PT Food Co-op

The Food Co-op, 414 Kearney Street, Port Townsend, 98368
Port Townsend
Phone: (360) 385-2883

February GM Report

General Manager’s Blog

by Kenna S. Eaton

Each month, I report to the board on how we are progressing on our long-term goals, which we call our Ends. These Ends reflect our aspirations—what we hope to accomplish—and they are what makes us different from a regular grocery store. We publish these reports as a blog to keep our member-owners up to date on what we are doing.

The reports are organized by our five Ends, although not all are discussed in every report. Our Ends say that, as a result of all we do—

  • We will be the market of choice for our community to access local, organic, and non-GMO products.
  • A vibrant local and regional food system will provide our community with a year-round supply of food sold at prices that are fair to both consumers and producers.
  • We will have an engaged staff and board that use their expanding knowledge and skills to create a thriving workplace.
  • Our operations will be environmentally sustainable for the benefit of our members, community, and the planet.
  • Our members will be knowledgeable about the products they consume, the connection between food choices and personal health, and environmentally sustainable practices.

February 2018 GM Report

Market of Choice

Store Expansion—While plenty of planning work is taking place, we still don’t have a firm date for breaking ground to begin construction of our new back rooms. In the meantime, we have alerted our local vendors that we probably won’t be able to have an indoor vendor alcove during construction. Vendors will still be able to sign up to use space at our north door during that time. As part of our interior remodel, the vendor alcove will be relocated but it will remain close to the bean jars (per vendors’ request). We are still unsure what date we can expect that part of the project to be finalized.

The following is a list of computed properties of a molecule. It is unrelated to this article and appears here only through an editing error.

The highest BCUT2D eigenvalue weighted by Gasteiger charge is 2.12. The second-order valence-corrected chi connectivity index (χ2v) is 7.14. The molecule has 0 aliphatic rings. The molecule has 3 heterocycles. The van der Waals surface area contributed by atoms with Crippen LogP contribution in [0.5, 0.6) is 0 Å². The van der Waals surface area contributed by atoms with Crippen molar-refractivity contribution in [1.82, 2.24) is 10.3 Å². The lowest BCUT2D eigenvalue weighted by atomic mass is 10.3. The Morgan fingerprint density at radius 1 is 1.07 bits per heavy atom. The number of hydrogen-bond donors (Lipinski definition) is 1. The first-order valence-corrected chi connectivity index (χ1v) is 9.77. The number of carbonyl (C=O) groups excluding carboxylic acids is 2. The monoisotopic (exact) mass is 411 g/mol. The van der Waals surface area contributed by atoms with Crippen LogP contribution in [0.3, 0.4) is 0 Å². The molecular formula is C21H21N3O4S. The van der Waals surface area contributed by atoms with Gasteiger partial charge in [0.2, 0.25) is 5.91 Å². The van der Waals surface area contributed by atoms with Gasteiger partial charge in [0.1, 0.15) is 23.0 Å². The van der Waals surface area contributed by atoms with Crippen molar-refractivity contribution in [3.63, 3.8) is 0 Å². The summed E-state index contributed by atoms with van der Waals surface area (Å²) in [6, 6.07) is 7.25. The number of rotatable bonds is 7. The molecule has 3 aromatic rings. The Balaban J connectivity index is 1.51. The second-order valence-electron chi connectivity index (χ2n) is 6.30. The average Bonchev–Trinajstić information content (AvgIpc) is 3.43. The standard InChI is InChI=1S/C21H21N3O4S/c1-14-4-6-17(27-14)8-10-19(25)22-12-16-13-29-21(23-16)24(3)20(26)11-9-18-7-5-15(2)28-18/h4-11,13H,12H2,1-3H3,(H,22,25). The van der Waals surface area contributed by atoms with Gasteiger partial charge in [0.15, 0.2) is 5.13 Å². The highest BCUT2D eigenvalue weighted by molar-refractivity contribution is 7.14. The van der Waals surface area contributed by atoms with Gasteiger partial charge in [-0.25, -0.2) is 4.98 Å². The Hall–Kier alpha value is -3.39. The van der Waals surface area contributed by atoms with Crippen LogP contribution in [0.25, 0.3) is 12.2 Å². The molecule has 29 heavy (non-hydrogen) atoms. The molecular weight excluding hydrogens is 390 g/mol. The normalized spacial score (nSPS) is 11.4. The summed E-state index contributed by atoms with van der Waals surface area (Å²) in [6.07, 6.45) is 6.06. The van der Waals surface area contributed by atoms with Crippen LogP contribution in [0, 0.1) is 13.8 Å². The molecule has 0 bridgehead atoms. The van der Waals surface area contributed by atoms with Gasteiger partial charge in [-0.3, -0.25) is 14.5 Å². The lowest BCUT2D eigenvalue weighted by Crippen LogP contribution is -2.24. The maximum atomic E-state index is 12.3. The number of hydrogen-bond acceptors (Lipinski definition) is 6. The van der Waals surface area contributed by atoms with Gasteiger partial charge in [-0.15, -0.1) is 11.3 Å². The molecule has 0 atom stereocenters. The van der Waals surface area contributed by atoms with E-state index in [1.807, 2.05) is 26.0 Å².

In January, we offered several special sales: 10% off our own supplement line for three days, 10% off Mountain Spirit “Kick Ass” tincture one week, and 10% off bulk beans and grains for three days.  Sales of our supplement line were up over 70% compared to the previous weekend.

Food System Development

Local eggs and meat—Laura L., our produce manager, was invited to be panelist at the Whidbey Island Growers Association’s monthly meeting in early January. There were about 35 farmers in attendance, and Laura stressed to them that we need more local egg and meat sources, especially meat once we remodel. One avenue to distribute their products could be PT’s own Key City Distributors.

Eat Local First (ELF) is working to develop a robust campaign to promote locally produced goods. ELF will no longer be a Jefferson County Local Food System Council (JCLFSC) committee because it has enough partners now to continue on its own. JCLFSC held a farmer/chef expo that included a short presentation on ELF (what it is and what we hope to accomplish). In summary, farmers are excited to see this kind of support for their work and we are excited to see what this group can accomplish.

In the last month, we brought in four new local products and seven new regional items. We’re particularly excited about Nash’s new Camelina oil, cold-pressed in Sequim from seeds grown organically by Nash.  Camelina sativa is a short-season crop in the Brassica family, well suited to our temperate climate.  The oil is high in Omega-3s and Vitamin E, with a nutty flavor and aroma as well as a high smoke point, so it is suitable for cooking as well as for salad dressings.

Building Internal Capacity